For research and development projects, young female entrepreneurs can be supported by the IIA with up to 75 percent of the initial investment in the first year; men can only count on 50 percent.

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In addition, the "Women Founders Forum" (WFF), which aims to support female entrepreneurs and offers them a framework up to the first major round of financing, helps female founders. "We offer a network that gives female entrepreneurs access to venture capital funds, but also helps with problems such as marketing strategy or financing," says Irit Kahan, who is partner in charge of the venture capital fund at DTCP (Deutsche Telekom Capital Partners) in Israel.

Similar to Germany, Kahan also advocates that more female students should be interested in the classic STEM subjects, mathematics, computer science, natural sciences and technology. Change, she said, must start in school and continue later at universities, where women are underrepresented. There are also too few women in the military. This is especially true in the army’s tech units, which are a springboard into the startup scene for many men, Kahan says: "That’s why men have the better connections."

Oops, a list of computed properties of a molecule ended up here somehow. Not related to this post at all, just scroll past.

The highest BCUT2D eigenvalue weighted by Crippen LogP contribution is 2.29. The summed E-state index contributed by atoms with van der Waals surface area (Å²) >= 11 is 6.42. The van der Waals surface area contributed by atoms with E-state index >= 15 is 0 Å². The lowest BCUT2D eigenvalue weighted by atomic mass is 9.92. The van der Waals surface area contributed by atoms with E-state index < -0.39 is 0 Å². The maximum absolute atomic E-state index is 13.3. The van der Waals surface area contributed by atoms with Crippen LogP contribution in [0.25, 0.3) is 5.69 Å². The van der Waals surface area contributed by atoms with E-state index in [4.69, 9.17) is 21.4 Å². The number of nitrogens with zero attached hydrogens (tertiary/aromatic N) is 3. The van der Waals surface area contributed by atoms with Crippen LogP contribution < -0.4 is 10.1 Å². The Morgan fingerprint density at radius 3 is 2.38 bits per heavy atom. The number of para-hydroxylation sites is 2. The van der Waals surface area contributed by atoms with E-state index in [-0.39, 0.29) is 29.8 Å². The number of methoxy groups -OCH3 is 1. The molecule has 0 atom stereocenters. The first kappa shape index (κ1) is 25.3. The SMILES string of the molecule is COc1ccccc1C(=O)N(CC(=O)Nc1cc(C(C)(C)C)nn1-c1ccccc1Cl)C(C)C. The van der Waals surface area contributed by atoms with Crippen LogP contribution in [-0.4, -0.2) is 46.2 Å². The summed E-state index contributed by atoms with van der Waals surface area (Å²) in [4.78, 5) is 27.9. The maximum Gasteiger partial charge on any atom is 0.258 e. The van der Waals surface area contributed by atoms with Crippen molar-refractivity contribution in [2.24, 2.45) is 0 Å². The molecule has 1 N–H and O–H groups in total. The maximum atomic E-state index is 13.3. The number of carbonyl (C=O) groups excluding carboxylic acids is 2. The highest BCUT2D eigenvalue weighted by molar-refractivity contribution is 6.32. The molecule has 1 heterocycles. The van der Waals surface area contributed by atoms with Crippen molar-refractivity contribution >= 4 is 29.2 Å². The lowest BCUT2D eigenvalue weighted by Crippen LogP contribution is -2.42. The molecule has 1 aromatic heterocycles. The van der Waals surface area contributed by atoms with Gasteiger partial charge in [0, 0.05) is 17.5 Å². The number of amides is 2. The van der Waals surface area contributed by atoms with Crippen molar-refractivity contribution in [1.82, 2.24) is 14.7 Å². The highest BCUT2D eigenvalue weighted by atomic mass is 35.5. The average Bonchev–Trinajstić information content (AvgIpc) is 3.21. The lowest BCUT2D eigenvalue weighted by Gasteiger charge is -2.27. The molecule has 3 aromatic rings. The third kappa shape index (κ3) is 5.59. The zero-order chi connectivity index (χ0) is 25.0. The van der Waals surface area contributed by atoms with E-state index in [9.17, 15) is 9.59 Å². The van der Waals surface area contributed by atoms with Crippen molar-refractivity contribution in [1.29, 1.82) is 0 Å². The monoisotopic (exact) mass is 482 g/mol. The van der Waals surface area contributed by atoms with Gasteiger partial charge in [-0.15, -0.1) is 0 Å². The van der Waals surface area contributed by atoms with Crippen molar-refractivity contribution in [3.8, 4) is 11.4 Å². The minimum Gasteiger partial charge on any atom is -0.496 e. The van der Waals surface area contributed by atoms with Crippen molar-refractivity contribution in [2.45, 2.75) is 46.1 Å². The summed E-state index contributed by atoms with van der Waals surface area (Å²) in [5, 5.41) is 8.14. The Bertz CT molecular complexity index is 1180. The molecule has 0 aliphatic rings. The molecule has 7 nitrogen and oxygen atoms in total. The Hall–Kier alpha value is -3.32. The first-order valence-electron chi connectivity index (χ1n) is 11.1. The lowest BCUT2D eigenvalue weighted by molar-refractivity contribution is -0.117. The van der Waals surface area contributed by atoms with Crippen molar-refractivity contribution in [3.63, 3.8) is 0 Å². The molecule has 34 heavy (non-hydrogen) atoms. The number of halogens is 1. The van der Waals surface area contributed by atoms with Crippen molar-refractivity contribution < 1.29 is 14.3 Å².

The WFF network currently includes more than 50 female founders, who can rely on the support of more than 100 active mentors, in addition to recognition and support from funds and the largest companies.
Eynat Guez, who heads the first unicorn founded by a woman, also benefited from the WFF at the beginning of her foundation because she was able to exchange ideas with her mentors. Meanwhile, she can give advice herself.

Her company Papaya Global, says the mother of three, is like a fourth child to her. She needs to find the "right balance" between all of them, she says. Her advice: "Distance yourself from the ‘role model mother’ – but also from the claim to be a superwoman who can handle everything herself."